Wisconsin Alumni Research Foundation

Medical Imaging
Medical Imaging
Method for Improved Efficiency and Image Quality of Parallel MRI using Radial Acquisition Trajectory
WARF: P05348US

Inventors: Alexey Samsonov, Arjun Arunachalam, Walter Block

The Wisconsin Alumni Research Foundation (WARF) is seeking commercial partners interested in developing an improved method for reducing the processing time and enhancing image quality of parallel MRI using radial acquisition trajectory.
Magnetic resonance imaging (MRI) is a diagnostic imaging technique that is especially effective for soft tissues such as the brain or other organs.  To produce an MR image the patient is subjected to a polarizing magnetic field, B0, causing the protons of water molecules in tissues to align with the field in a random fashion characterized by the Larmor frequency.  An excitation field, B1, then is applied perpendicular to B0 via radio frequency (RF) antenna or coils, which induces a slight excitation in the protons magnetic moment, or spin, as energy is absorbed.  When the excitation signal B1 is terminated, the excited spins fall down to the equilibrium energy state and produce very weak nuclear magnetic resonance (NMR) signals that are received by the RF coils, digitized and processed to reconstruct an image.

Fourier imaging, also known as spin-warp, is a common NMR data reconstruction technique that uses rectilinear trajectories to sample the k-space, a spatial coordinate system of phase-encoding lines which holds the digitized MR signals during data acquisition.  The spin-warp sampling process may take many minutes to acquire the necessary data to produce an image. 

UW-Madison researches have previously developed a parallel MRI (pMRI) method using radial trajectories to reduce image processing time (see WARF reference number P05361US).  With this method the processing time can be reduced by undersampling the k-space using radial trajectories because the region of interest at the coordinate axis still is sampled thoroughly while the periphery outside the region of interest is sampled less.  Parallel imaging further reduces processing time by skipping a number of phase-encoding lines in the k-space during data acquisition, then reconstructing the missing k-space data with simultaneously acquired signals and spatial information from distinct RF coils.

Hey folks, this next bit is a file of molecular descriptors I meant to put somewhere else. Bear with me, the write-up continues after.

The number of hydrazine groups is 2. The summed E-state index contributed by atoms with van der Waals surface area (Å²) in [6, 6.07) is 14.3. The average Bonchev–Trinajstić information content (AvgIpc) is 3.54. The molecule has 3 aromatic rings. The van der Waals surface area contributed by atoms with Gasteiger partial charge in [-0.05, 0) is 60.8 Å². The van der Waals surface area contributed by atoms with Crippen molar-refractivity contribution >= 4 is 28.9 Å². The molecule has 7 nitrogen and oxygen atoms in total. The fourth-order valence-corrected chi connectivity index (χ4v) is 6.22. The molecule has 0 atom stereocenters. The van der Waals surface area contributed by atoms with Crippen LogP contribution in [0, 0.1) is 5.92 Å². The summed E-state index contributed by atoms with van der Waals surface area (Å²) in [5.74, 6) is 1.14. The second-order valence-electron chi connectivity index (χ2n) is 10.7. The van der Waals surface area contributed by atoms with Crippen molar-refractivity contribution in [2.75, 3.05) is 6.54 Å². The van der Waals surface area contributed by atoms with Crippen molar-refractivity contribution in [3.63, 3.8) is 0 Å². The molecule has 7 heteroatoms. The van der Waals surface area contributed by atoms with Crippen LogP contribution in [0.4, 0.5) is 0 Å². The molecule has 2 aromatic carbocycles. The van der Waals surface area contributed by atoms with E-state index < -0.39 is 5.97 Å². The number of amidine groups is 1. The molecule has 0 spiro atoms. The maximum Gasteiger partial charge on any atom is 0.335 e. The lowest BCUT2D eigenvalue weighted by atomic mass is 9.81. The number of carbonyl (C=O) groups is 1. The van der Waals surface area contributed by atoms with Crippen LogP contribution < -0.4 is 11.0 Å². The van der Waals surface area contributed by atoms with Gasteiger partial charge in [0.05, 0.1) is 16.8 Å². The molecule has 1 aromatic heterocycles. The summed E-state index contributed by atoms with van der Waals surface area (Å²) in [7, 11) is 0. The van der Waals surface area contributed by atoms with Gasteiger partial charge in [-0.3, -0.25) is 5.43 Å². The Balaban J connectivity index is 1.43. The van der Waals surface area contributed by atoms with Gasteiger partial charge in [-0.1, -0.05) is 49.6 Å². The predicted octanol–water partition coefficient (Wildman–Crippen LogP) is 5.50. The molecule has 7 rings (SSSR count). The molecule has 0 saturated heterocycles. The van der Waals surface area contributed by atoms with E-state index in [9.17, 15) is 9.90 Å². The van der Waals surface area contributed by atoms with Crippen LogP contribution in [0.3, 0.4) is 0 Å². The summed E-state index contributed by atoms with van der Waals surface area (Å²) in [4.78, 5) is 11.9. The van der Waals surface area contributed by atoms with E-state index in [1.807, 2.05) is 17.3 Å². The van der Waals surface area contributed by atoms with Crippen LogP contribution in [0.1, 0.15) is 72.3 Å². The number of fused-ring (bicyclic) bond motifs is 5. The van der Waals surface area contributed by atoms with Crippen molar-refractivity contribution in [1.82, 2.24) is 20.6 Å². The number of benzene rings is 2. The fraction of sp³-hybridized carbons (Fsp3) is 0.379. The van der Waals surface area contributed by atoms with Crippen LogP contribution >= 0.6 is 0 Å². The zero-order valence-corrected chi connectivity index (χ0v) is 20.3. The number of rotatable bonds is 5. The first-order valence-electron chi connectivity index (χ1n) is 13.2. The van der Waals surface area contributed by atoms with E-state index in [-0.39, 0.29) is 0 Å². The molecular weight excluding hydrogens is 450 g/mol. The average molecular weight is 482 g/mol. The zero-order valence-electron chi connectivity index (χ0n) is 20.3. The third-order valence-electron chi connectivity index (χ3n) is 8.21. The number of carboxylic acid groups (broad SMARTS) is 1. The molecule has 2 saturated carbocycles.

The Invention
UW-Madison researchers have developed an improved method for pMRI using a radial acquisition trajectory.  In this method, undersampled k-space data is acquired in parallel using samples along a radial trajectory.  The undersampled data then is used to reconstruct coil images, which in turn are used to produce coil sensitivity maps.  The coil sensitivity maps and undersampled data are utilized to calculate reference reconstruction coefficients for a coil by matrix inversion.  Additional reference reconstruction coefficients may be estimated by interpolation between those coefficients previously calculated.  Then all reconstruction coefficients and acquired k-space data is used to estimate missing k-space data and complete the k-space data set for each coil.  Individual coil images then are constructed from the completed k-space data sets and combined to produce the final image.

The improved method for pMRI will reduce the time required to produce an image after acquisition of the MR data and improve the quality of the images by minimizing motion artifacts.  The method is helpful for imaging organs in motion, such as the heart and lungs, and imaging patients who may otherwise need to be restrained, such as children or the mentally disabled.  Overall, the improved method of pMRI with radial acquisition trajectories will reduce imaging time and improve image quality, making MRI a more convenient and accurate tool in the medical field and other applications.
  • Reduced duration MRI, particularly for pediatric or mentally disabled patients
  • Cardiac or pulmonary imaging
  • Structural evaluation in material sciences
Key Benefits
  • Reduces scan times
  • Increases patient throughput
  • Improves patient comfort
  • Improves image quality by reducing motion artifacts
  • Improves efficiency in structural integrity evaluation
Additional Information
For More Information About the Inventors
  • Samsonov A. A., Arunachalam A. and Block W. F. 2006. Parallel Magnetic Resonance Imaging Method Using a Radial Acquisition Trajectory. Mag. Res. in Med. 55, 431-438.